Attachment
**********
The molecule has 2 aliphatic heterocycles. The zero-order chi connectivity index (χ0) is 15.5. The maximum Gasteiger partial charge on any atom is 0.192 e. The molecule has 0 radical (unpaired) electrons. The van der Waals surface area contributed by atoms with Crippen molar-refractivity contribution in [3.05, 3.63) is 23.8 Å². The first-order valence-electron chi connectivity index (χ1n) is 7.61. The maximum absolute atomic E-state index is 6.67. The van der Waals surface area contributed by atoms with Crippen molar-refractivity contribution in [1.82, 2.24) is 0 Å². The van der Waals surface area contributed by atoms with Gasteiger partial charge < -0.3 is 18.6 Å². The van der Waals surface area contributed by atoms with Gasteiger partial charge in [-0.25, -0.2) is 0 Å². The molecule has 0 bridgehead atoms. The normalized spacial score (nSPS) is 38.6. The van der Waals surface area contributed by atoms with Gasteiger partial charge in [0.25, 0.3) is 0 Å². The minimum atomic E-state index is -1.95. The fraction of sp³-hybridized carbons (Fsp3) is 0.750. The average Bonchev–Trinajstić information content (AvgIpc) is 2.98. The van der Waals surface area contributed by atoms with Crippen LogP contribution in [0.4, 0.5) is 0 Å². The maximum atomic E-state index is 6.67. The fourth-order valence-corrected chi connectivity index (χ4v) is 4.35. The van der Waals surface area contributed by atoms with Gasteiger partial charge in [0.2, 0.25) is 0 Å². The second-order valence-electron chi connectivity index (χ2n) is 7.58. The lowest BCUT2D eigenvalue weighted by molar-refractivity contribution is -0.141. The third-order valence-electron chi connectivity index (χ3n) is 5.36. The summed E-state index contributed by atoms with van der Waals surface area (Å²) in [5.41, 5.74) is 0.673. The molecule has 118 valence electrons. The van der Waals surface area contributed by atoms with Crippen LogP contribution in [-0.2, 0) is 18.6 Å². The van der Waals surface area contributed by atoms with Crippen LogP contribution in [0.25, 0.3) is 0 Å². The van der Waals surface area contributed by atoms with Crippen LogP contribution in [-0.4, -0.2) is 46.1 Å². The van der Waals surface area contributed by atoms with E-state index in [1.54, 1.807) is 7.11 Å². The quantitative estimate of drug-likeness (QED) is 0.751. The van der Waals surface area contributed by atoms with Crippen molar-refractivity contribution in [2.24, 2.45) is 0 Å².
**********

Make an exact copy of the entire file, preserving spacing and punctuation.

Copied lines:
The molecule has 2 aliphatic heterocycles. The zero-order chi connectivity index (χ0) is 15.5. The maximum Gasteiger partial charge on any atom is 0.192 e. The molecule has 0 radical (unpaired) electrons. The van der Waals surface area contributed by atoms with Crippen molar-refractivity contribution in [3.05, 3.63) is 23.8 Å². The first-order valence-electron chi connectivity index (χ1n) is 7.61. The maximum absolute atomic E-state index is 6.67. The van der Waals surface area contributed by atoms with Crippen molar-refractivity contribution in [1.82, 2.24) is 0 Å². The van der Waals surface area contributed by atoms with Gasteiger partial charge < -0.3 is 18.6 Å². The van der Waals surface area contributed by atoms with Gasteiger partial charge in [-0.25, -0.2) is 0 Å². The molecule has 0 bridgehead atoms. The normalized spacial score (nSPS) is 38.6. The van der Waals surface area contributed by atoms with Gasteiger partial charge in [0.25, 0.3) is 0 Å². The minimum atomic E-state index is -1.95. The fraction of sp³-hybridized carbons (Fsp3) is 0.750. The average Bonchev–Trinajstić information content (AvgIpc) is 2.98. The van der Waals surface area contributed by atoms with Crippen LogP contribution in [0.4, 0.5) is 0 Å². The maximum atomic E-state index is 6.67. The fourth-order valence-corrected chi connectivity index (χ4v) is 4.35. The van der Waals surface area contributed by atoms with Gasteiger partial charge in [0.2, 0.25) is 0 Å². The second-order valence-electron chi connectivity index (χ2n) is 7.58. The lowest BCUT2D eigenvalue weighted by molar-refractivity contribution is -0.141. The third-order valence-electron chi connectivity index (χ3n) is 5.36. The summed E-state index contributed by atoms with van der Waals surface area (Å²) in [5.41, 5.74) is 0.673. The molecule has 118 valence electrons. The van der Waals surface area contributed by atoms with Crippen LogP contribution in [-0.2, 0) is 18.6 Å². The van der Waals surface area contributed by atoms with Crippen LogP contribution in [0.25, 0.3) is 0 Å². The van der Waals surface area contributed by atoms with Crippen LogP contribution in [-0.4, -0.2) is 46.1 Å². The van der Waals surface area contributed by atoms with E-state index in [1.54, 1.807) is 7.11 Å². The quantitative estimate of drug-likeness (QED) is 0.751. The van der Waals surface area contributed by atoms with Crippen molar-refractivity contribution in [2.24, 2.45) is 0 Å².